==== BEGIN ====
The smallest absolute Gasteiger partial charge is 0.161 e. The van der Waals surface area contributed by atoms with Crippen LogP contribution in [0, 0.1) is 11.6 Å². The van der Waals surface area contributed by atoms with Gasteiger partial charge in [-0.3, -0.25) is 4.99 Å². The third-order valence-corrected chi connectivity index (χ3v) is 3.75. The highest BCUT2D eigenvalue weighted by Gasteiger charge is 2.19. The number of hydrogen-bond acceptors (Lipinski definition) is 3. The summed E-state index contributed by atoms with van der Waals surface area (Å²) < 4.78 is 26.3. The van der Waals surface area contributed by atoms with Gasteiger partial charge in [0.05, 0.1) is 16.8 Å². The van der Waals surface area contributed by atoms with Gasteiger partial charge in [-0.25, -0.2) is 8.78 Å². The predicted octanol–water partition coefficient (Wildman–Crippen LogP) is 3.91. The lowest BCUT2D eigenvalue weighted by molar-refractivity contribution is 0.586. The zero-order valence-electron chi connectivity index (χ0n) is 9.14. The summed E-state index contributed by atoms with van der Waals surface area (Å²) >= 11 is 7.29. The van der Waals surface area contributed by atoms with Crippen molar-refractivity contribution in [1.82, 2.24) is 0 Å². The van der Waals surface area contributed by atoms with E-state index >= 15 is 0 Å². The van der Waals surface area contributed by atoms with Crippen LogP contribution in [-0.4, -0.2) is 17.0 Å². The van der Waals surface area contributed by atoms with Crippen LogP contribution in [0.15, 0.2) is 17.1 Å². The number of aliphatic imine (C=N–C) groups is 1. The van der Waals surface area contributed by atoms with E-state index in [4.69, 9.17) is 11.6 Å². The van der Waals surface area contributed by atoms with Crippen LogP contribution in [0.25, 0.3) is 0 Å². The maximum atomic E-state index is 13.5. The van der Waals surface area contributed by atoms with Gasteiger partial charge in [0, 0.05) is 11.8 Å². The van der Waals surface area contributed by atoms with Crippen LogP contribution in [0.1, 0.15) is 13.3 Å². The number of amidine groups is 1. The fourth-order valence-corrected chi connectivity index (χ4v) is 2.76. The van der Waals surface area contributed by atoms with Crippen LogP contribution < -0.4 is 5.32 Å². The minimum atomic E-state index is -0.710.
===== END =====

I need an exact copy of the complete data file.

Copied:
The smallest absolute Gasteiger partial charge is 0.161 e. The van der Waals surface area contributed by atoms with Crippen LogP contribution in [0, 0.1) is 11.6 Å². The van der Waals surface area contributed by atoms with Gasteiger partial charge in [-0.3, -0.25) is 4.99 Å². The third-order valence-corrected chi connectivity index (χ3v) is 3.75. The highest BCUT2D eigenvalue weighted by Gasteiger charge is 2.19. The number of hydrogen-bond acceptors (Lipinski definition) is 3. The summed E-state index contributed by atoms with van der Waals surface area (Å²) < 4.78 is 26.3. The van der Waals surface area contributed by atoms with Gasteiger partial charge in [0.05, 0.1) is 16.8 Å². The van der Waals surface area contributed by atoms with Gasteiger partial charge in [-0.25, -0.2) is 8.78 Å². The predicted octanol–water partition coefficient (Wildman–Crippen LogP) is 3.91. The lowest BCUT2D eigenvalue weighted by molar-refractivity contribution is 0.586. The zero-order valence-electron chi connectivity index (χ0n) is 9.14. The summed E-state index contributed by atoms with van der Waals surface area (Å²) >= 11 is 7.29. The van der Waals surface area contributed by atoms with Crippen molar-refractivity contribution in [1.82, 2.24) is 0 Å². The van der Waals surface area contributed by atoms with E-state index >= 15 is 0 Å². The van der Waals surface area contributed by atoms with Crippen LogP contribution in [-0.4, -0.2) is 17.0 Å². The van der Waals surface area contributed by atoms with Crippen LogP contribution in [0.15, 0.2) is 17.1 Å². The number of aliphatic imine (C=N–C) groups is 1. The van der Waals surface area contributed by atoms with E-state index in [4.69, 9.17) is 11.6 Å². The van der Waals surface area contributed by atoms with Crippen LogP contribution in [0.25, 0.3) is 0 Å². The maximum atomic E-state index is 13.5. The van der Waals surface area contributed by atoms with Gasteiger partial charge in [0, 0.05) is 11.8 Å². The van der Waals surface area contributed by atoms with Crippen LogP contribution in [0.1, 0.15) is 13.3 Å². The number of amidine groups is 1. The fourth-order valence-corrected chi connectivity index (χ4v) is 2.76. The van der Waals surface area contributed by atoms with Crippen LogP contribution < -0.4 is 5.32 Å². The minimum atomic E-state index is -0.710.